]
let dataConcat = data.map(item=>item.reduce((a,i)=>`${a} ${i}`))

// Result
['The red horse', 
'Plane over the ocean', 
'Chocolate ice cream is awesome', 
'this is a long sentence']
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Pretty simple, here we also use map to go through each item in the array and we do a reduce with all the arrays, and we reduce the array into a single string.

Removing duplicates in an array:

let dupes = [1,2,3,'a','a','f',3,4,2,'d','d']
let withOutDupes = dupes.reduce((noDupes, curVal) => {
  if (noDupes.indexOf(curVal) === -1) { noDupes.push(curVal) }
  return noDupes
}, [])
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We check if the current value has index on the accumulator array if not is going to return -1 hence is not in the array and we can add it.
You can do this much better with a javascript set, since by default it stores only unique values, but either way i think it's a neat algorithm to think about.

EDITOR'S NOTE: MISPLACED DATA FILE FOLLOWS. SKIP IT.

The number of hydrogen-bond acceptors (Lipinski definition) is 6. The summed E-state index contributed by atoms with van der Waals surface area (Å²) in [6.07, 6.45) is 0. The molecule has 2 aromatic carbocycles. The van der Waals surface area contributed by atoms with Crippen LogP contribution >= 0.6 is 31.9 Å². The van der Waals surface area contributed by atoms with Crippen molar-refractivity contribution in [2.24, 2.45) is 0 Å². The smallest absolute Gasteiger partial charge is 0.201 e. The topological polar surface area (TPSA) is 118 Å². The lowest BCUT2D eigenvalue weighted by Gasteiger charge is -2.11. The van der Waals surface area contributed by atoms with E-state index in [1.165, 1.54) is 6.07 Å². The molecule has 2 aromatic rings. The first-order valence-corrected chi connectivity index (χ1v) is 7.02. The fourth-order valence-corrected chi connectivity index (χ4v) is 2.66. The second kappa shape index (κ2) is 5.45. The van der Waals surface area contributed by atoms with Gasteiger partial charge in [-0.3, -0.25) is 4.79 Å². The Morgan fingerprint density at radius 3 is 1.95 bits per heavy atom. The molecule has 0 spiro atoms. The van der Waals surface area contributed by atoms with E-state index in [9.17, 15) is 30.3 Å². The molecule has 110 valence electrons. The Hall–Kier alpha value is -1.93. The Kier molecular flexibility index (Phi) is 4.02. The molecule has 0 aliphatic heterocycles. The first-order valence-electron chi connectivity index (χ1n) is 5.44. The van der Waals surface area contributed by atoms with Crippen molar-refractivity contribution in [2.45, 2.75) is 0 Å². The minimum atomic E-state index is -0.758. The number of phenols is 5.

Validating parenthesis

[..."(())()(()())"].reduce((a,i)=> i==='('?a+1:a-1,0);

//Long way with for loop
status=0
for i in string:
  if(i=="("):
    status=status+1
  elif(i==")"):
    status=status-1     
  if(status<0):
    return False
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This is a cool one that I adapted from a coding challenge that I did a while ago.
In the long way we can end the loop sooner, by checking if status is less than 0 in any point.
Here the condition is, if status is 0, the parenthesis are correct otherwise there is an imbalance.

Group by property

let obj = [
  {name: 'Alice', job: 'Data Analyst', country: 'AU'},
  {name: 'Bob', job: 'Pilot', country: 'US'},
  {name: 'Lewis', job: 'Pilot', country: 'US'},
  {name: 'Karen', job: 'Software Eng', country: 'CA'},
  {name: 'Jona', job: 'Painter', country: 'CA'},
  {name: 'Jeremy', job: 'Artist', country: 'SP'},
]
let ppl = obj.reduce((group, curP) => {